Given the fallout from Sept. 11, investors were unsurprised whenthe Spokane-headquartered hotel company attributed the decline"primarily to a decrease in hotel revenue of 11.6%." In its Nov. 14announcement, WestCoast said, "the terrorist attacks had an impacton the ability and motivation of our customers to travel andutilize our hotels and restaurants." And it is clear the companyexpects impacts may continue.

|

In big, bold letters, a heading in the announcement read, "Wemay face interruption of production and services due to increasedsecurity measures in response to terrorism." WestCoast furtherstated that delays in services such as transportation, mail orfinancial "could have a material adverse effect on our business,results of operations and financial conditions."

|

Looking forward, Chris Burdett, a hotel specialist with theSeattle office of Colliers International, tells GlobeSt.com heexpects financial reports from hoteliers to be dreary for a while,but he believes an end to the gray skies lies in the foreseeablefuture. Just as experts are predicting a relatively short-livedrecession for the overall economy, Burdett sees something similarfor the hotel sector. "It's just going to take some time," hesays.

|

He is, however, quick to include the caveat that any recovery isdependent on the economy continuing to head down the road on whichit seems tracked. There are many unknowns still lurking in thebushes - like the potential for negative incidents arising from thewar.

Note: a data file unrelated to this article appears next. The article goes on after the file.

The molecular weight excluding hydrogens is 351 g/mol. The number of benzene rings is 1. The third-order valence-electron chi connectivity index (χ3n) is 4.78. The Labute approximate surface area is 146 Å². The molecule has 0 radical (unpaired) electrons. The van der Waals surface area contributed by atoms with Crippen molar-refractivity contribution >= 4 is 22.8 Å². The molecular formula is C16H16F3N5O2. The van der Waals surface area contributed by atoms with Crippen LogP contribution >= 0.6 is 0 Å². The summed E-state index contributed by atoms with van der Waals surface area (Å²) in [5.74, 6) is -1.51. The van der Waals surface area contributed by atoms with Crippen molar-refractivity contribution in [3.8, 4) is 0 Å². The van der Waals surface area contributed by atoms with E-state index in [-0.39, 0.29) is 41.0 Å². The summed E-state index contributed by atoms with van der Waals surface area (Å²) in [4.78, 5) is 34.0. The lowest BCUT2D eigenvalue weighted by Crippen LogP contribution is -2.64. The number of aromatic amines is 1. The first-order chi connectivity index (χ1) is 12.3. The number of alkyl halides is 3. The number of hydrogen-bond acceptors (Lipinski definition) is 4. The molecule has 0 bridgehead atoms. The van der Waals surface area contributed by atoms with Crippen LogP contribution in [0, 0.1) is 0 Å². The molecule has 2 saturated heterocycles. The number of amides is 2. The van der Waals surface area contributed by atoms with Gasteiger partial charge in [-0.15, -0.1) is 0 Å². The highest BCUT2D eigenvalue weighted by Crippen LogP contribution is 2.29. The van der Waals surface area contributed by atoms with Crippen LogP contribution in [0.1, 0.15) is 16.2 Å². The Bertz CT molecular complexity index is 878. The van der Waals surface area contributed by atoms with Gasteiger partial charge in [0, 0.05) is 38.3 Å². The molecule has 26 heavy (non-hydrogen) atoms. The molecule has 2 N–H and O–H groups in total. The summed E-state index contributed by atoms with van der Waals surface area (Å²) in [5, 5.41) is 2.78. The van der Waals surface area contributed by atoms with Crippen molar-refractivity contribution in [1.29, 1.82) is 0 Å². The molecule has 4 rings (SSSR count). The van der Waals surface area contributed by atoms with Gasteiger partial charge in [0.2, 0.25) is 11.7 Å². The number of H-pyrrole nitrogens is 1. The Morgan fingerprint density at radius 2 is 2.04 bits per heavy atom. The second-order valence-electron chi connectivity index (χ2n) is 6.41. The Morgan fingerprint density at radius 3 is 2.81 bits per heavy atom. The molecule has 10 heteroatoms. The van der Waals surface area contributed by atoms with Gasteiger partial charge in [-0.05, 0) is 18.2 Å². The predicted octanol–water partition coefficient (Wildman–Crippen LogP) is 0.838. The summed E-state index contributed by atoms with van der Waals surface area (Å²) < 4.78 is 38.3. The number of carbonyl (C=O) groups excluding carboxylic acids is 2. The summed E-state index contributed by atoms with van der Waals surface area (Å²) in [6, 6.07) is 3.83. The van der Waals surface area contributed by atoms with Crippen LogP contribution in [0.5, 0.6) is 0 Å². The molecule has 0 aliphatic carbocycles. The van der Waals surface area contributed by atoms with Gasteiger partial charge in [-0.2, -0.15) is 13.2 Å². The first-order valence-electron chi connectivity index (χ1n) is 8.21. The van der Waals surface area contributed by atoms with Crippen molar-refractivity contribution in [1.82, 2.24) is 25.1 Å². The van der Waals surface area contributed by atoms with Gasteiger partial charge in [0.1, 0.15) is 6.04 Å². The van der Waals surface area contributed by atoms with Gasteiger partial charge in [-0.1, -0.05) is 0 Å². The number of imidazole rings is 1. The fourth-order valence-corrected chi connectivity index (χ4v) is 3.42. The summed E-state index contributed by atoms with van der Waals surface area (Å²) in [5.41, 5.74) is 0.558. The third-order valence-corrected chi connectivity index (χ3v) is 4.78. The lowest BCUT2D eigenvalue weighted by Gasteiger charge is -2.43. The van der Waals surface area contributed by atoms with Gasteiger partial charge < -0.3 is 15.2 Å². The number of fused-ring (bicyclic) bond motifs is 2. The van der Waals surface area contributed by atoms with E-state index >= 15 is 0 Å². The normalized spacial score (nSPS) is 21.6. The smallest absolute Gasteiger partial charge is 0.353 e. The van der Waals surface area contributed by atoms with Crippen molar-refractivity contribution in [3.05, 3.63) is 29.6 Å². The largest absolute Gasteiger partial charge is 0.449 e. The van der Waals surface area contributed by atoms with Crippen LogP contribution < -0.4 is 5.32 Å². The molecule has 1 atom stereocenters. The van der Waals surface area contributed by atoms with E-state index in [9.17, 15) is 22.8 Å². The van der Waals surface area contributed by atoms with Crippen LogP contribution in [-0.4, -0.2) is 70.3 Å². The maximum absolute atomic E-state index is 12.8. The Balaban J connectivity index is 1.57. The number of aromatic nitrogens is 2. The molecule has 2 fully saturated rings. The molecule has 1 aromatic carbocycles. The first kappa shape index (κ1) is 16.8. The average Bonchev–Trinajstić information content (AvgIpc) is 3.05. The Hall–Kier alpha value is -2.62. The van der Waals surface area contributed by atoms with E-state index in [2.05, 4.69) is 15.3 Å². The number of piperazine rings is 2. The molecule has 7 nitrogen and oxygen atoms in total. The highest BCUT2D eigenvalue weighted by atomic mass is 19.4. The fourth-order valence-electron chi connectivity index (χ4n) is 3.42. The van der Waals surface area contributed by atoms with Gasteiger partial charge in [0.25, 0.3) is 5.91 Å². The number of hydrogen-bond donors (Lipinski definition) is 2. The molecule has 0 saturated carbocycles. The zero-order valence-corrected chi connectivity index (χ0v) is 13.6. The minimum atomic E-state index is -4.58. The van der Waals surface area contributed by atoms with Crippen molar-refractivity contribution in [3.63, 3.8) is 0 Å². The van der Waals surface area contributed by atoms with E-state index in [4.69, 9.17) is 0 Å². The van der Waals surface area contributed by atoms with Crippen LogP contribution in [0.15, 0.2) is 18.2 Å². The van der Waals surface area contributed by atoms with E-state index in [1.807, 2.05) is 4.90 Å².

|

"Overall, everybody's going to have a difficult fourth quarter,"says Burdett, noting that winter is typically slow for theindustry. "But sometime in the first quarter or early secondquarter we may begin to see some recovery," he counters.

|

In the Washington hotel economy, Burdett is already seeing someareas beginning to bounce back to what would be considered normalpre-9/11 levels for this time of year. Recovering most quickly arethe secondary and tertiary markets. "Airport and larger groupfacilities, such as in downtown Portland and Seattle," saysBurdett, "are still struggling to some degree."

|

It may also be a while before hotel investors to get back intothe swing of things. "There is still a lot of concern in themarket," Burdett explains. "It's the wait-and-see mentality. Thereare buyers out there, but they are concerned about the economy andthe war. There's a lot of trepidation about getting into themarket."

|

The good news according to Burdett is, "We aren't seeing lendersor owners panicking. Everyone knows this is a cyclical industry,and this is nothing new in terms of an economic turndown."

Want to continue reading?
Become a Free ALM Digital Reader.

  • Unlimited access to GlobeSt and other free ALM publications
  • Access to 15 years of GlobeSt archives
  • Your choice of GlobeSt digital newsletters and over 70 others from popular sister publications
  • 1 free article* every 30 days across the ALM subscription network
  • Exclusive discounts on ALM events and publications
NOT FOR REPRINT

© 2024 ALM Global, LLC, All Rights Reserved. Request academic re-use from www.copyright.com. All other uses, submit a request to [email protected]. For more information visit Asset & Logo Licensing.